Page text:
Wednesday, 22 October 2008

Welcome Gathering for our Fourth Group of Young People

Yesterday afternoon, six of the young people who have already completed their training got together with our two psychologists, Juan Pineda and Eduardo Cabos, and me (Project Director) to welcome four new project participants to The Colour of Hope.

José Trinidad, José Luís, Katherine and Tany, from San Francisco de Asís and Reina de la Paz care homes, will be starting their training phase on Thursday. Despite initial shyness, they seemed to enjoy themselves very much yesterday, and listened carefully to what their peers had to say.

Hugo, Natali, Abraham, Bilela, Edinson and Gaby gave an insight into the problems they came across when they left care and the ways in which they went about solving them. Their comments served as very pertinent advice to the new group, as well as testimonies that there is "light at the end of the tunnel" and that difficulties can often be overcome, even they seem impossible at first.

More news about the new group's progress coming soon.

Tuesday, 14 October 2008

The Colour of Hope Chair's Report

3rd October 2008

LIMA - It has proved a wonderful experience for me to travel out to Lima this month to see The Colour of Hope's work first hand. I have been able to monitor what is happening at grassroots level and to assess what might be needed in the future.

I am very pleased to report that the charity's youth reintegration project, "Action for Independence" is being extremely well run. It is obvious that a great deal of careful thought and planning have gone into it and it is now paying off. Over the weeks that I have been here I have been able to meet most of the young people we are supporting. It has been a pleasure to be able to put a face to a name at last and to see just how much they are benefitting from our help.

Our Project Director, Amy New, has been particularly stretched this month, dealing with teething problems with Hugo and Angelica's grocery shops, as well as helping Gabriela to set up her market stall - not to mention accompanying Edinson and Bilela to obtain the necessary paperwork before any formal job applications can be made. Getting papers here is not a simple affair and it calls to mind most vividly Dickens' Circumlocution Office. Having accompanied Amy in this, I have realised just how much time she spends travelling miles across Lima and waiting for people to turn up. The work can, at times, be very rewarding, but a lot of the time it is stressful and frustrating by its very nature.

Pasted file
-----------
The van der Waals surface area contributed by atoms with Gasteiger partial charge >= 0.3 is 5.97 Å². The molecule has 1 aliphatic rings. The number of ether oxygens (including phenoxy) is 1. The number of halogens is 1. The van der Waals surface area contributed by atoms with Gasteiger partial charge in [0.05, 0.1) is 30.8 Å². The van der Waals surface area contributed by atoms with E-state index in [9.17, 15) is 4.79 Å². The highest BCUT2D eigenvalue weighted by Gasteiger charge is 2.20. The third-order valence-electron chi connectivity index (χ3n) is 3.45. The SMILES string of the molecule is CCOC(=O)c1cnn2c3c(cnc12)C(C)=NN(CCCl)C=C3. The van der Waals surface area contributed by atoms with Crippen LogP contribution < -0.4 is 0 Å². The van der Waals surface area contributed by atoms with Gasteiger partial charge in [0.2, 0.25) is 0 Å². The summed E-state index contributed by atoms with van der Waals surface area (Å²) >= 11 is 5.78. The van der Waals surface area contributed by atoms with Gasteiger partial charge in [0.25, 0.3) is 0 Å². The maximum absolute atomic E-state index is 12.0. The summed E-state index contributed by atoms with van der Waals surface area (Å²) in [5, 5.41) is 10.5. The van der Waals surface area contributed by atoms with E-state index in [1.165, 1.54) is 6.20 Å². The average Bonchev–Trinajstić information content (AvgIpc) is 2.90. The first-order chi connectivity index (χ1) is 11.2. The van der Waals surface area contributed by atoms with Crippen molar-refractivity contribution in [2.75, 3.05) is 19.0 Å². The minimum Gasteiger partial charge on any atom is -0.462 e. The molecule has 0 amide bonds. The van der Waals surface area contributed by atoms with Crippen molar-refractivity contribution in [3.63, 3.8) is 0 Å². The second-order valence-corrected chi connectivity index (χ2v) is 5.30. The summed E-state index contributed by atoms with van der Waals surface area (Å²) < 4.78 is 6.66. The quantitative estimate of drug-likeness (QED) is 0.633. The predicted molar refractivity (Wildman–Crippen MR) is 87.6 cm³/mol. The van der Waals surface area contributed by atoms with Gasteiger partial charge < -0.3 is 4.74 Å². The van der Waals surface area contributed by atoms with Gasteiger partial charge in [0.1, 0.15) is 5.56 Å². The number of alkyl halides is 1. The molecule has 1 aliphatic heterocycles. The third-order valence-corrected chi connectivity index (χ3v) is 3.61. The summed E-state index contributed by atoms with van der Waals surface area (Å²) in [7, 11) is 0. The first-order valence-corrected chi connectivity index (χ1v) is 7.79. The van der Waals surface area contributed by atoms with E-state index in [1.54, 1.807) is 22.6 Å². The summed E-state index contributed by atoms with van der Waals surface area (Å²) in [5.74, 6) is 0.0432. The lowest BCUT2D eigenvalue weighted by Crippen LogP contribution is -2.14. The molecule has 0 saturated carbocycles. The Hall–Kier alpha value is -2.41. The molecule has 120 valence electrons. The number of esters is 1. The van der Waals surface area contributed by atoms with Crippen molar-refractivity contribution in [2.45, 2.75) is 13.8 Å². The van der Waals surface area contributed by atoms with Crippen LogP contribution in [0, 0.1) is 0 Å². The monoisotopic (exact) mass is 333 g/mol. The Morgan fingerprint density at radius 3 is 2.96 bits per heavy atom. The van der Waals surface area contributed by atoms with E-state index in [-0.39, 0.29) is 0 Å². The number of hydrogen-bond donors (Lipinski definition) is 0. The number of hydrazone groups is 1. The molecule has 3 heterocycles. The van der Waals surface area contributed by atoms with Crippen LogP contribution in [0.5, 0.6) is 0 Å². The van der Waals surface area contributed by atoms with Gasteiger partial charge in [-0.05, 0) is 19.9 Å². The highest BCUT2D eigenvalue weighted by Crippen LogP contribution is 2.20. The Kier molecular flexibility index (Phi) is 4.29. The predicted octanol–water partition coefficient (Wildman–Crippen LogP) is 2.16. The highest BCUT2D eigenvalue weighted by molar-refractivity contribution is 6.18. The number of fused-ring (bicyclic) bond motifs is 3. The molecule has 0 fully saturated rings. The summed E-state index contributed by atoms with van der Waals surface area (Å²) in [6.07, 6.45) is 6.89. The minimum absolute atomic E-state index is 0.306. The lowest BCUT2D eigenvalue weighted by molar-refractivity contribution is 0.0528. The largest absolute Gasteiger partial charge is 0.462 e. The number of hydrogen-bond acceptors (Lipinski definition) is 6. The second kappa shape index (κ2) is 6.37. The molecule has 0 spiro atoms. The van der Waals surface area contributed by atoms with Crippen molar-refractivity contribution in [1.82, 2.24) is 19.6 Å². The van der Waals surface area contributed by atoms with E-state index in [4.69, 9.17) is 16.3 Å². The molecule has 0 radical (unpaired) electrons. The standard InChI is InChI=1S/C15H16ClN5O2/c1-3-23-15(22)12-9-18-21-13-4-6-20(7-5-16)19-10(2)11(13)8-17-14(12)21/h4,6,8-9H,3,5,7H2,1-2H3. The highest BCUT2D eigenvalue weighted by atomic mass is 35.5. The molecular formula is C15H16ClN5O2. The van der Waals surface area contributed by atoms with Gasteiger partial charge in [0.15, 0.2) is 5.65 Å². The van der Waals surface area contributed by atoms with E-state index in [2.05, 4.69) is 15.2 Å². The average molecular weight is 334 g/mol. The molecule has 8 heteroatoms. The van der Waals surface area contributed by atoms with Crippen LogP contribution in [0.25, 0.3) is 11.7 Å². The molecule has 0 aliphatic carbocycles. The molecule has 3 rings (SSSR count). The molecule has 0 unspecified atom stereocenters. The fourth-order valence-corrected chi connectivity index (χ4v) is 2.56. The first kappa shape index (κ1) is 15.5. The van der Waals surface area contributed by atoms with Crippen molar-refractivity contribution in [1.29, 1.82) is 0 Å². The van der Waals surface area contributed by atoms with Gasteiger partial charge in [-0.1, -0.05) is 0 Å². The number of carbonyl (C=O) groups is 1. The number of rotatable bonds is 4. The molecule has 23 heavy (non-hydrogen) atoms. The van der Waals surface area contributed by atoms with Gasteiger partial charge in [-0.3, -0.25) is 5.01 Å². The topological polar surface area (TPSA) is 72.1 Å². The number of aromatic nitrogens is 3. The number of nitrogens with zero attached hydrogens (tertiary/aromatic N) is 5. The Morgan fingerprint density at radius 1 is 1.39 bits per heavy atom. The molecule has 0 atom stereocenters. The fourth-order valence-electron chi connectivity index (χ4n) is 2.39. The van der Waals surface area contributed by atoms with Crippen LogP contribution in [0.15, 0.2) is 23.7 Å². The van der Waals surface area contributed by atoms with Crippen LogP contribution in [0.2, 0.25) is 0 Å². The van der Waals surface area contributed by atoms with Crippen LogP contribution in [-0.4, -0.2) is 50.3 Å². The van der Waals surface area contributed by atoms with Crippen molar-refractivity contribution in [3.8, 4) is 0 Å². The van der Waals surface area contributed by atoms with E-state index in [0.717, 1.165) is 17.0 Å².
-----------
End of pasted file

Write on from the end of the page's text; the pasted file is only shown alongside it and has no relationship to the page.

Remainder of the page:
After being here a month, it is very clear to me that Amy needs more help with the daily running of the charity as she is stretched at the moment and intends starting with another group of young people very shortly. I am also strongly recommending that the charity takes active steps to affiliate itself with another organisation doing similar work. In light of this, we have been networking with contacts here in Lima and I am happy to report that Amy is now receiving support from two psychologists. They will be helping her with some of the training sessions for the new group, as well as providing much needed psychiatric help to the young people. Three volunteers have also come forward from our contact with the Diamond Way Buddhist Centre. Thank you friends! We are also hoping that local funding will be forthcoming to pay project staff and to help our single mothers with childcare.